Cleaning the PEI flex steel print sheet¶
The Prusa i3 Mk3 printer ships with a PEI-coated flex steel print sheet. The surface has excellent adhesion properties for most materials, but does require some basic maintenance. Without good first layer adhesion, you’re going to have a difficult time achieving good print results. It’s worth spending some time getting familiar with the bed characteristics when starting out.
These notes are based on my experiences with the Prusa i3 Mk3 printer. If you are using a different printer, please verify the hardware details are same. These pages may be a bit rough as I revise them and add new material. Please check back regularly for updates.
Understanding the PEI sheet and adhesion¶
The PEI sheet used on the Mk3 is a wonder. When properly cleaned and cared for, printed parts will stick firmly enough to get a solid print, yet pop off easily when cooled. What’s often not understood is that you have to maintain the PEI surface to get the best results.
Your Prusa flex steel PEI sheet is not just another print surface¶
The first thing to understand is that PEI is very different than most other print surfaces. Do some searching on the internet and you’ll find hundreds of articles on using glue stick, hair spray, glass sheets, blue painter’s tape, sugar syrup a host of other solutions. Ignore these. They’re usually written for printers that require manual bed leveling, ship with warped parts other shortcomings.
The one and only trick to PEI is to keep it clean. How do to this depends on just how contaminated the surface is. The biggest enemy is grease, and the biggest source of that grease is your fingers as you handle the sheet. No matter how you clean your sheet, try to avoid touching the PEI surface as much as possible.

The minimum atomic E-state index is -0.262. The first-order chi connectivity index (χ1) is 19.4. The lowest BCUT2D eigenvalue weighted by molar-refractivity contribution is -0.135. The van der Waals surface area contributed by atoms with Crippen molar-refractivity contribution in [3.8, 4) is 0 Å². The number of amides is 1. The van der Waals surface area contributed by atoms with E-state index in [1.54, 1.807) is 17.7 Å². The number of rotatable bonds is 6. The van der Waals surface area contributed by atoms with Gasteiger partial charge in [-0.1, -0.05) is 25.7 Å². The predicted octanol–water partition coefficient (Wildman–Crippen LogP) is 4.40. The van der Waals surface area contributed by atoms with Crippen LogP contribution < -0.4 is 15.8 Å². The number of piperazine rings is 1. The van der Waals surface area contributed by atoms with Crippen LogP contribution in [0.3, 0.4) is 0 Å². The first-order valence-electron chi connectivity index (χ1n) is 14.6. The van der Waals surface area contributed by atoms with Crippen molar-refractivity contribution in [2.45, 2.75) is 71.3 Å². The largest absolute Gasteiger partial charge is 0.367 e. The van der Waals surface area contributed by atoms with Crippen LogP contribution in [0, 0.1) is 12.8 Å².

Cleaning the PEI print surface¶
Under normal circumstances, your cleaning routine should be as simple as:
- Give the bed a wipe with 91%+ isopropyl alcohol. Not necessarily every print, but any time you think you might have touched the sheet or otherwise contaminated it. Weaker strengths of alcohol may work, but stronger concentrations simply do a better job of dissolving grease.
- If isopropyl alcohol fails, try a wipe with 100% acetone. This isn’t recommended every print because it can eventually cause cracking of the PEI, but it rejuvenates the PEI surface. Consider a wipe every month or so for conditioning.
- If isoproply alcohol and acetone don’t work, there’s a good chance there’s enough build-up of gunk that you’re simply moving it around. Take the sheet to your kitchen sink and give it a good was with Dawn dish soap or your local equivalent. Use a clean paper towel to clean it and another to dry it.
- Finally, if the other measures are not sufficient, you can try a buffing with a 3M 7445 Scotch Brite pad.
Above all else, avoid touching the PEI surface. With a good clean and a proper Live-Z calculation, you should have no problems with adhesion.
Dealing with over-adhesion¶
Some materials like PETG grip a bit too well to the print surface. If printing with these materials, you want to use something to lessen the grip. Prusa recommends the following:
For “normal” sticky materials, you need to use something to loosen the adhesion.
- A wipe of the PEI surface with Windex or your local equivalent of window cleaner will work. Don’t use anything enhanced with vinegar or anti-streaking agents. The key is that this cleaner leaves a very thin residue that helps remove materials that otherwise stick a bit too well.
- Simply wiping the print area with your fingers can work well. Not too much, but enough to interfere with the adhesion.
For high-temp sticky materials, you may need a better relese agent.
- A thin layer of glue stick on the print area will help pop parts off. You don’t want to use too much, and it will eventually build up and require a good cleaning under the sink (see above).
- I’ve had good luck using MagiGoo on the PEI. The applicator allows applying a precise thin layer exactly where it’s needed. It’s still a bit messy and requires eventual clean-up, but not as bad as glue stick. MagiGoo is a bit expensive, but a small bottle goes a long ways.
Finally, take advantage of the removable flex surface to pop prints off. You can use a non-metallic scraper to help lift prints that stick a bit.
If you’re careful, won’t need to clean the bed every print.
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Last updated on Mar 18, 2019